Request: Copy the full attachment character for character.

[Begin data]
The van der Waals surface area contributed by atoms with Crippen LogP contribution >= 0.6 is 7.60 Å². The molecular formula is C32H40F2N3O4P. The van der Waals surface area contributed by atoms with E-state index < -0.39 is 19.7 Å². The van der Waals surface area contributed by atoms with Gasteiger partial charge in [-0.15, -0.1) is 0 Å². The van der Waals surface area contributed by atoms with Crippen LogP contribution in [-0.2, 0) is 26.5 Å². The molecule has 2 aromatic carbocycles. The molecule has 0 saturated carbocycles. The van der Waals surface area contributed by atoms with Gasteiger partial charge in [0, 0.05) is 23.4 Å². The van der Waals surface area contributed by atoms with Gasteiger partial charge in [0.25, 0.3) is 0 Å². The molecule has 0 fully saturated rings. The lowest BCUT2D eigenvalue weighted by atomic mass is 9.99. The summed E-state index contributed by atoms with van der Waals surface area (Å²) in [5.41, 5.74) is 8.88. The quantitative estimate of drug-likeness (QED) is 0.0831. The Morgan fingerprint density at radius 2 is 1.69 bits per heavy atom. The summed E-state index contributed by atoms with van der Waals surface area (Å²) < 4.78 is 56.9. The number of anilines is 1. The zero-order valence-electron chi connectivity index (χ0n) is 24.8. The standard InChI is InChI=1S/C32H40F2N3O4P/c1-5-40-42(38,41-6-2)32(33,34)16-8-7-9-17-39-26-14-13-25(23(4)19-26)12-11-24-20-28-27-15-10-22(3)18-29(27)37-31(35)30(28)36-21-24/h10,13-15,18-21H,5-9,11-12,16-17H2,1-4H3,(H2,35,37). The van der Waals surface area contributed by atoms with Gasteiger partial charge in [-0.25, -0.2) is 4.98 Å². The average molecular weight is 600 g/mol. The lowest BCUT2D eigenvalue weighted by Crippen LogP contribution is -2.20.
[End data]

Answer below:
The van der Waals surface area contributed by atoms with Crippen LogP contribution >= 0.6 is 7.60 Å². The molecular formula is C32H40F2N3O4P. The van der Waals surface area contributed by atoms with E-state index < -0.39 is 19.7 Å². The van der Waals surface area contributed by atoms with Gasteiger partial charge in [-0.15, -0.1) is 0 Å². The van der Waals surface area contributed by atoms with Crippen LogP contribution in [-0.2, 0) is 26.5 Å². The molecule has 2 aromatic carbocycles. The molecule has 0 saturated carbocycles. The van der Waals surface area contributed by atoms with Gasteiger partial charge in [0, 0.05) is 23.4 Å². The van der Waals surface area contributed by atoms with Gasteiger partial charge in [0.25, 0.3) is 0 Å². The molecule has 0 fully saturated rings. The lowest BCUT2D eigenvalue weighted by atomic mass is 9.99. The summed E-state index contributed by atoms with van der Waals surface area (Å²) in [5.41, 5.74) is 8.88. The quantitative estimate of drug-likeness (QED) is 0.0831. The Morgan fingerprint density at radius 2 is 1.69 bits per heavy atom. The summed E-state index contributed by atoms with van der Waals surface area (Å²) < 4.78 is 56.9. The number of anilines is 1. The zero-order valence-electron chi connectivity index (χ0n) is 24.8. The standard InChI is InChI=1S/C32H40F2N3O4P/c1-5-40-42(38,41-6-2)32(33,34)16-8-7-9-17-39-26-14-13-25(23(4)19-26)12-11-24-20-28-27-15-10-22(3)18-29(27)37-31(35)30(28)36-21-24/h10,13-15,18-21H,5-9,11-12,16-17H2,1-4H3,(H2,35,37). The van der Waals surface area contributed by atoms with Gasteiger partial charge in [-0.25, -0.2) is 4.98 Å². The average molecular weight is 600 g/mol. The lowest BCUT2D eigenvalue weighted by Crippen LogP contribution is -2.20.